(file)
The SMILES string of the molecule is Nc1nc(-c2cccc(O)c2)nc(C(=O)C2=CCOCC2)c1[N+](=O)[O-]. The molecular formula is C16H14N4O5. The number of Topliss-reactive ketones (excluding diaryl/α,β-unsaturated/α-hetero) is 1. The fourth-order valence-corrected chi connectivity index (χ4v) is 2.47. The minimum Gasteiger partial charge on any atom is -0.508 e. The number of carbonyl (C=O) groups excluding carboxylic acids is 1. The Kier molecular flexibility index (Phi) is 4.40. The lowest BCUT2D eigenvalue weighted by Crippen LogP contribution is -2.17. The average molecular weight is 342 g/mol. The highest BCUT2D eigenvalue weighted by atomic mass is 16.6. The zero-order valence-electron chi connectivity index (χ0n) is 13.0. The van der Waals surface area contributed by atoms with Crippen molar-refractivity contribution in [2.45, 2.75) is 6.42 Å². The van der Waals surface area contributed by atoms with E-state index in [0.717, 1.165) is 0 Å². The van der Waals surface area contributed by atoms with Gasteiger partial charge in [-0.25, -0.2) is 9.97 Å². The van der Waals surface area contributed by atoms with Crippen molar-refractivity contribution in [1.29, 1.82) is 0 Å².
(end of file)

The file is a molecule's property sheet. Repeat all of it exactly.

The SMILES string of the molecule is Nc1nc(-c2cccc(O)c2)nc(C(=O)C2=CCOCC2)c1[N+](=O)[O-]. The molecular formula is C16H14N4O5. The number of Topliss-reactive ketones (excluding diaryl/α,β-unsaturated/α-hetero) is 1. The fourth-order valence-corrected chi connectivity index (χ4v) is 2.47. The minimum Gasteiger partial charge on any atom is -0.508 e. The number of carbonyl (C=O) groups excluding carboxylic acids is 1. The Kier molecular flexibility index (Phi) is 4.40. The lowest BCUT2D eigenvalue weighted by Crippen LogP contribution is -2.17. The average molecular weight is 342 g/mol. The highest BCUT2D eigenvalue weighted by atomic mass is 16.6. The zero-order valence-electron chi connectivity index (χ0n) is 13.0. The van der Waals surface area contributed by atoms with Crippen molar-refractivity contribution in [2.45, 2.75) is 6.42 Å². The van der Waals surface area contributed by atoms with E-state index in [0.717, 1.165) is 0 Å². The van der Waals surface area contributed by atoms with Gasteiger partial charge in [-0.25, -0.2) is 9.97 Å². The van der Waals surface area contributed by atoms with Crippen molar-refractivity contribution in [1.29, 1.82) is 0 Å².